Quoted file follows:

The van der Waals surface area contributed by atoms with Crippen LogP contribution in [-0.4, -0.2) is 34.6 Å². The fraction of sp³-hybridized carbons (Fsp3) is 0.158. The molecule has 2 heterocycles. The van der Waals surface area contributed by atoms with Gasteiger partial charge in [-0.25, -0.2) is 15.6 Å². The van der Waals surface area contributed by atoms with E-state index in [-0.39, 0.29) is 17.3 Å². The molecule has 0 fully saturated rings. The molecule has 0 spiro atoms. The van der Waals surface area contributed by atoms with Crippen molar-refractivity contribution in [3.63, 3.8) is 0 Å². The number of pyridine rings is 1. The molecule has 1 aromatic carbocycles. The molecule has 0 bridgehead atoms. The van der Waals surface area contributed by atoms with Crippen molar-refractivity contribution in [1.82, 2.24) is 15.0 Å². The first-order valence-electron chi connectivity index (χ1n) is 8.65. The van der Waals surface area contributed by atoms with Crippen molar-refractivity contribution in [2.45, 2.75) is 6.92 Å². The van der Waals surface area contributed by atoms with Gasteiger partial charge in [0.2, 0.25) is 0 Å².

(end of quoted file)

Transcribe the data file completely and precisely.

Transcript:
The van der Waals surface area contributed by atoms with Crippen LogP contribution in [-0.4, -0.2) is 34.6 Å². The fraction of sp³-hybridized carbons (Fsp3) is 0.158. The molecule has 2 heterocycles. The van der Waals surface area contributed by atoms with Gasteiger partial charge in [-0.25, -0.2) is 15.6 Å². The van der Waals surface area contributed by atoms with E-state index in [-0.39, 0.29) is 17.3 Å². The molecule has 0 fully saturated rings. The molecule has 0 spiro atoms. The van der Waals surface area contributed by atoms with Crippen molar-refractivity contribution in [3.63, 3.8) is 0 Å². The number of pyridine rings is 1. The molecule has 1 aromatic carbocycles. The molecule has 0 bridgehead atoms. The van der Waals surface area contributed by atoms with Crippen molar-refractivity contribution in [1.82, 2.24) is 15.0 Å². The first-order valence-electron chi connectivity index (χ1n) is 8.65. The van der Waals surface area contributed by atoms with Crippen molar-refractivity contribution in [2.45, 2.75) is 6.92 Å². The van der Waals surface area contributed by atoms with Gasteiger partial charge in [0.2, 0.25) is 0 Å².